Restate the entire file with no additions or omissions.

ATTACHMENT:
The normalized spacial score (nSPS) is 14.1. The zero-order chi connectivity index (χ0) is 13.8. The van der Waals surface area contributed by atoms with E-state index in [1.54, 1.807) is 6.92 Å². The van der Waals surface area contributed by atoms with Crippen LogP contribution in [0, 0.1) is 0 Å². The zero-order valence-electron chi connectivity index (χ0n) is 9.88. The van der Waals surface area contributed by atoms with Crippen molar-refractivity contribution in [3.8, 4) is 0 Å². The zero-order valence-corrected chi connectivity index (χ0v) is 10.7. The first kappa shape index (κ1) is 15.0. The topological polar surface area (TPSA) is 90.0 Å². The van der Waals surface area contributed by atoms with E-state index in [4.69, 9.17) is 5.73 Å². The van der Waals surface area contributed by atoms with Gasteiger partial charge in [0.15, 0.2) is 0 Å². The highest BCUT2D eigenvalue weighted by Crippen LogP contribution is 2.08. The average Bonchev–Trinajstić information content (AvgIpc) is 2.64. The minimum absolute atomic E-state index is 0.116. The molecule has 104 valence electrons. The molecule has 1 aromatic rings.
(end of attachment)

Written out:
The normalized spacial score (nSPS) is 14.1. The zero-order chi connectivity index (χ0) is 13.8. The van der Waals surface area contributed by atoms with E-state index in [1.54, 1.807) is 6.92 Å². The van der Waals surface area contributed by atoms with Crippen LogP contribution in [0, 0.1) is 0 Å². The zero-order valence-electron chi connectivity index (χ0n) is 9.88. The van der Waals surface area contributed by atoms with Crippen molar-refractivity contribution in [3.8, 4) is 0 Å². The zero-order valence-corrected chi connectivity index (χ0v) is 10.7. The first kappa shape index (κ1) is 15.0. The topological polar surface area (TPSA) is 90.0 Å². The van der Waals surface area contributed by atoms with E-state index in [4.69, 9.17) is 5.73 Å². The van der Waals surface area contributed by atoms with Gasteiger partial charge in [0.15, 0.2) is 0 Å². The highest BCUT2D eigenvalue weighted by Crippen LogP contribution is 2.08. The average Bonchev–Trinajstić information content (AvgIpc) is 2.64. The minimum absolute atomic E-state index is 0.116. The molecule has 104 valence electrons. The molecule has 1 aromatic rings.